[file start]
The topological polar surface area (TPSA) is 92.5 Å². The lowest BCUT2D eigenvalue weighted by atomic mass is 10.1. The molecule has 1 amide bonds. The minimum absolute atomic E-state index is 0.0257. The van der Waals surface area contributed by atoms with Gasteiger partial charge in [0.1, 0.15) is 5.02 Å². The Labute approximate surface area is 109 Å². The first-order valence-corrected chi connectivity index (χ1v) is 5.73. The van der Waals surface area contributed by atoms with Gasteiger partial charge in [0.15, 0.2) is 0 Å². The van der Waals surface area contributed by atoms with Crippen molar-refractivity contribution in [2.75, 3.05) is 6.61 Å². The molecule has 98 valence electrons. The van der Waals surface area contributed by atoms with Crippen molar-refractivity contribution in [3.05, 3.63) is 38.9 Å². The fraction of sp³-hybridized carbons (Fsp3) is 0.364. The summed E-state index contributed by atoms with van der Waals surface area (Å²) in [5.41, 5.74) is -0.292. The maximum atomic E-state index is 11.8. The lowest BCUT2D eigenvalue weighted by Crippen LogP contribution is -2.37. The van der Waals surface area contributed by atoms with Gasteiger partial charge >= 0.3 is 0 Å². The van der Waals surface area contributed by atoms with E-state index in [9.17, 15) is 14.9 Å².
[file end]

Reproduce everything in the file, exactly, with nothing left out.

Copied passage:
The topological polar surface area (TPSA) is 92.5 Å². The lowest BCUT2D eigenvalue weighted by atomic mass is 10.1. The molecule has 1 amide bonds. The minimum absolute atomic E-state index is 0.0257. The van der Waals surface area contributed by atoms with Gasteiger partial charge in [0.1, 0.15) is 5.02 Å². The Labute approximate surface area is 109 Å². The first-order valence-corrected chi connectivity index (χ1v) is 5.73. The van der Waals surface area contributed by atoms with Gasteiger partial charge in [0.15, 0.2) is 0 Å². The van der Waals surface area contributed by atoms with Crippen molar-refractivity contribution in [2.75, 3.05) is 6.61 Å². The molecule has 98 valence electrons. The van der Waals surface area contributed by atoms with Crippen molar-refractivity contribution in [3.05, 3.63) is 38.9 Å². The fraction of sp³-hybridized carbons (Fsp3) is 0.364. The summed E-state index contributed by atoms with van der Waals surface area (Å²) in [5.41, 5.74) is -0.292. The maximum atomic E-state index is 11.8. The lowest BCUT2D eigenvalue weighted by Crippen LogP contribution is -2.37. The van der Waals surface area contributed by atoms with Gasteiger partial charge >= 0.3 is 0 Å². The van der Waals surface area contributed by atoms with E-state index in [9.17, 15) is 14.9 Å².